WASHINGTON (AP) — Senate Majority Leader Mitch McConnell on Tuesday praised the revived Republican effort to uproot former President Barack Obama’s health care law, giving a public boost to a proposal that’s given new life to a drive that seemed all but dead earlier this summer.
McConnell, R-Ky., said the bill would let states “implement better health care ideas by taking more decision-making power out of Washington.” He said the measure would “make quality and affordable health care available to their citizens in a way that works better in their own particular states.”
Backed by the White House and Senate leaders, the bill’s chief sponsors, Sens. Lindsey Graham of South Carolina and Louisiana’s Bill Cassidy, are still hunting for the 50 GOP votes they’d need to prevail over solid Democratic opposition. Vice President Mike Pence would cast the tie-breaking vote in a roll call that must happen by the end of September, before special procedures shielding the bill from a Democratic filibuster expire.
The 140-page legislation would replace much of Obama’s law with block grants to states, giving them wide leeway on spending the money, and would cut and reshape Medicaid. It would let states set their own coverage health requirements, allow insurers to boost premiums on people with serious medical conditions and end Obama’s mandates that most Americans buy insurance and that companies offer coverage to workers.
McConnell called the proposal “an intriguing idea and one that has a great deal of support.” He warned that the chance to dismantle Obama’s law, a top priority for President Donald Trump and the GOP, “may well pass us by if we don’t act soon.”
Senate Minority Leader Chuck Schumer, D-N.Y., said the measure would be a step backward that would cause millions to lose coverage and drive up costs for many. With the nonpartisan Congressional Budget Office saying it won’t be able to measure the bill’s impact on coverage and premiums by months end, Schumer warned Republicans against voting without knowing the measure’s impact.
“The senators on the other side of the aisle should be walking around here with a blindfold over their eyes, because they don’t know what they’re voting on,” Schumer said. “Maybe they don’t care.”
With Democrats unanimously against the bill, Republicans commanding the Senate 52-48 would lose if just three GOP senators are opposed. That proved a bridge too far in July, when three attempts to pass similar measures fell short and delivered an embarrassing defeat to Trump and McConnell.
McConnell said he’d not bring another alternative to the Senate floor unless he knew he had the 50 votes needed.
On Tuesday, Pence planned to briefly leave his United Nations meetings in New York to attend the Senate Republican policy lunch in Washington, and then return to the U.N. later in the day.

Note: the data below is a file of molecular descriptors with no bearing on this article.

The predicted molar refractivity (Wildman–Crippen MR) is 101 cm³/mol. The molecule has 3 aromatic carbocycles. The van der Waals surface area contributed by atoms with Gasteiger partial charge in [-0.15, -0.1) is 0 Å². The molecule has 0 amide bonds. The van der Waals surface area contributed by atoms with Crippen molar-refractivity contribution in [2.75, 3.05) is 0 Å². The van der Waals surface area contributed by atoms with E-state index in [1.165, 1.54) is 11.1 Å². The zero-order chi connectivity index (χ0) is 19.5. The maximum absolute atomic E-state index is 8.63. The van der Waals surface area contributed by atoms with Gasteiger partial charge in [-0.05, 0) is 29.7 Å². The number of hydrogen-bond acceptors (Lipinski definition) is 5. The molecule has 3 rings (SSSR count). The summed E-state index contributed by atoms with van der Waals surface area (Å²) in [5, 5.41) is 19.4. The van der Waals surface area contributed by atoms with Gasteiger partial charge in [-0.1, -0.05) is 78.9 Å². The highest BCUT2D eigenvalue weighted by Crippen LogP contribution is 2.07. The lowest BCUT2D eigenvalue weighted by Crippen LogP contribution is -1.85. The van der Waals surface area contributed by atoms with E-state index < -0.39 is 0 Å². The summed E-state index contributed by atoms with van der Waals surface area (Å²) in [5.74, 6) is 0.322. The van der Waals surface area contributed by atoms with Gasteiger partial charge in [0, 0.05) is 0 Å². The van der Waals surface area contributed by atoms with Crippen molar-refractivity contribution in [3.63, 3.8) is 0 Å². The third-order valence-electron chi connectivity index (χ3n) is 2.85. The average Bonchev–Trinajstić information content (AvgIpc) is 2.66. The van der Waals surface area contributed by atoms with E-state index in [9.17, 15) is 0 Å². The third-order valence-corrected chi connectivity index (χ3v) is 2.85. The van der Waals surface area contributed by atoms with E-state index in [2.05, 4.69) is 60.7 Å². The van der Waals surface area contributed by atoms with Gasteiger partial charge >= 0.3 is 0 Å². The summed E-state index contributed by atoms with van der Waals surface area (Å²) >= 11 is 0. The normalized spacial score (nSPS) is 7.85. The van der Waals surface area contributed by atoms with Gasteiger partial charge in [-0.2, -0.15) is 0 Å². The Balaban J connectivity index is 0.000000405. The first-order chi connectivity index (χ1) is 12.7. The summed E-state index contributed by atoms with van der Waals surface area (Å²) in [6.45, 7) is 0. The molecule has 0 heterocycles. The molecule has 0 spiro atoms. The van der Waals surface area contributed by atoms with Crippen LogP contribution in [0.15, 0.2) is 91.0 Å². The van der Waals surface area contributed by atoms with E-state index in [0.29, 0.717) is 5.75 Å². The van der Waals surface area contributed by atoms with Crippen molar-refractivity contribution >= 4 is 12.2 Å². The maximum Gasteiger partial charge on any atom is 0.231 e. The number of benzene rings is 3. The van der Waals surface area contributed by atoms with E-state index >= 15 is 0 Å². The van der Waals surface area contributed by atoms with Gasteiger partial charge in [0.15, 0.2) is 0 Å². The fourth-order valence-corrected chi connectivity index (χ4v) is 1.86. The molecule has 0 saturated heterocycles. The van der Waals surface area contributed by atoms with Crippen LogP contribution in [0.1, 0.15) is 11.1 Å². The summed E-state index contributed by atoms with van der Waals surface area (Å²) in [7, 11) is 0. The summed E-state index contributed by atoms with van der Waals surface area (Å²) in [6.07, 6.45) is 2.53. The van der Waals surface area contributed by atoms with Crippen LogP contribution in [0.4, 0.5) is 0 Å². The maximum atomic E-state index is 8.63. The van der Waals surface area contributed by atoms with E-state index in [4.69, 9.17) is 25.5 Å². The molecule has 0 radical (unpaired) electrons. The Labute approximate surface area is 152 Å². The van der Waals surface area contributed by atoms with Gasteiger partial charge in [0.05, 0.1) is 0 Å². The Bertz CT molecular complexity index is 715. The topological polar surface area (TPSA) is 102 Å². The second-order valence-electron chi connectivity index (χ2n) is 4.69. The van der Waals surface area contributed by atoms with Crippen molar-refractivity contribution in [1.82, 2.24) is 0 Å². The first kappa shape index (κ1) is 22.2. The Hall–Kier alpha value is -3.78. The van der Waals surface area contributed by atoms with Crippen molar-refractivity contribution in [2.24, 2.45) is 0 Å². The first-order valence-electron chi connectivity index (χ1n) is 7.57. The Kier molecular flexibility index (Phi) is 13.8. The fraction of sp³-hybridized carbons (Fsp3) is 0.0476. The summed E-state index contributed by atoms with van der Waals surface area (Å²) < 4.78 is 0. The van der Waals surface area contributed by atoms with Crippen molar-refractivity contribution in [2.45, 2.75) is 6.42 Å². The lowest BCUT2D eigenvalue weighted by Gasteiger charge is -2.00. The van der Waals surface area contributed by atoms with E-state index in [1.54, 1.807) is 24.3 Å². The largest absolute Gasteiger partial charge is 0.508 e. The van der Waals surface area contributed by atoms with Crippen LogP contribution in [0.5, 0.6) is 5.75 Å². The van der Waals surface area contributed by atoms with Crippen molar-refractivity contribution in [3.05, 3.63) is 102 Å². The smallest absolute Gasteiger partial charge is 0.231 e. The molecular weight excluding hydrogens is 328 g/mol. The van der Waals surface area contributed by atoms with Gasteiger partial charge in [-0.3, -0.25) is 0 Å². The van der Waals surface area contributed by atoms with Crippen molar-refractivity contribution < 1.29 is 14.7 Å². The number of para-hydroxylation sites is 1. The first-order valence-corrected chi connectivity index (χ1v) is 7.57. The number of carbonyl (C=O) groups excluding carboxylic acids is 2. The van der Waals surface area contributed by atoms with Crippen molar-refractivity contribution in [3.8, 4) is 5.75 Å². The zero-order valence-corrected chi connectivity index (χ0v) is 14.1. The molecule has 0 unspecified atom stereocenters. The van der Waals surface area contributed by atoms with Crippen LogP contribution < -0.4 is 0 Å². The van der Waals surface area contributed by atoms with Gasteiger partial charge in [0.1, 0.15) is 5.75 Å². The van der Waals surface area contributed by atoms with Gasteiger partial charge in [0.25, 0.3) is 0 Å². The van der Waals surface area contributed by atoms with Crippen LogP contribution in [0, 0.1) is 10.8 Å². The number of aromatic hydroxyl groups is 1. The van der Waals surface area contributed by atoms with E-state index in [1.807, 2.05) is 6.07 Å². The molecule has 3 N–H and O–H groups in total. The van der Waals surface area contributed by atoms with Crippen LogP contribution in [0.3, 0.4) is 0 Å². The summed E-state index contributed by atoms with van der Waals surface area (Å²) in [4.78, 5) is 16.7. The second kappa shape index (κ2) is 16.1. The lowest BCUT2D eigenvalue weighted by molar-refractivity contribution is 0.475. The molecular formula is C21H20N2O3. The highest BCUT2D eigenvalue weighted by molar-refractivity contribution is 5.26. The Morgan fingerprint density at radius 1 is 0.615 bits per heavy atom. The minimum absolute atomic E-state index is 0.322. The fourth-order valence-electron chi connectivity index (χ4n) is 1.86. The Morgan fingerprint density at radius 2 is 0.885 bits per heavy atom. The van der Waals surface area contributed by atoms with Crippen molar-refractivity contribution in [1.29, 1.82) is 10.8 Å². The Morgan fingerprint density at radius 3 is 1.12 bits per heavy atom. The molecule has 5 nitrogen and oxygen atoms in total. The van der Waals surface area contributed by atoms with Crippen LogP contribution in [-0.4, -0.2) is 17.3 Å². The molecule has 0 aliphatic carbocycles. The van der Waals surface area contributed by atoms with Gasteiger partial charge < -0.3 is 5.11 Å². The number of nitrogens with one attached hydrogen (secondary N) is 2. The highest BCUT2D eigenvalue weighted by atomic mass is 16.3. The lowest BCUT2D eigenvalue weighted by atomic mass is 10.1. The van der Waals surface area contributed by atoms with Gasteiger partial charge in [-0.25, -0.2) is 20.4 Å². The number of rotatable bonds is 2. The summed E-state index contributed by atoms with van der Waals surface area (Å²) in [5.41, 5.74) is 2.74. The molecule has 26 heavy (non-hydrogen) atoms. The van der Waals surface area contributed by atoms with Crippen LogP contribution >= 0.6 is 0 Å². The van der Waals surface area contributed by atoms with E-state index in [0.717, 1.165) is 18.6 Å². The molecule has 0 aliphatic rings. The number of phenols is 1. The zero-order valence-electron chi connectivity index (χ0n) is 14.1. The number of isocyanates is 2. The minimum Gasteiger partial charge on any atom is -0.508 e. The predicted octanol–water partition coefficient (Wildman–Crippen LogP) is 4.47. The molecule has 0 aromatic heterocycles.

For Senate Republican leaders, a victory would allow them to claim redemption on their “repeal and replace” effort. The House approved its version of the bill in May.
Democrats backed by doctors, hospitals, and patients’ groups mustered an all-out effort to smother the GOP drive, warning of millions losing coverage and others facing skimpier policies. Sixteen patients groups including the American Heart Association and the March of Dimes said they opposed it, as did the American College of Physicians and the Children’s Hospital Association.
Special procedures protecting the GOP bill from filibusters — which take 60 votes to block — expire Sept. 30, and after that Democratic opposition would guarantee its defeat. Some wavering Republican senators could want the nonpartisan budget office’s analysis before feeling comfortable about the measure’s impact back home.
The budget agency’s evaluations of past GOP repeal plans concluded they would have caused millions of Americans to lose insurance coverage.
Speaker Paul Ryan, R-Wis., said the House would vote on the bill if it passes the Senate. Speaking in Menomonee Falls, Wisconsin, Ryan called it “our best, last chance to get repeal and replace done.”
The bill would reduce spending gaps between states that expanded Medicaid under Obama’s law and the mostly GOP states that did not. Details on the measure’s exact state-by-state impact were murky.
Conservative Sen. Rand Paul, R-Ky., has said he’ll oppose the measure because it doesn’t do enough to erase Obama’s law. Sen. Susan Collins, R-Maine, said she was concerned the bill would make “fundamental changes” in Medicaid.
Other Republicans who’ve not yet lined up behind the bill include Alaska’s Lisa Murkowski, Shelley Moore Capito of West Virginia, John McCain of Arizona and Ohio’s Rob Portman.
Collins, Murkowski and McCain provided the decisive votes against the last measure Republicans tried to push through the Senate in July.
“It’s better but it’s not what the Senate is supposed to be doing,” McCain told reporters about the new package.
Arizona GOP Gov. Doug Ducey said he backed the new bill, putting pressure on McCain.
Associated Press writers Kevin Freking, Andrew Taylor and Richard Lardner in Washington and Scott Bauer in Menomonee Falls, Wisconsin, contributed to this report.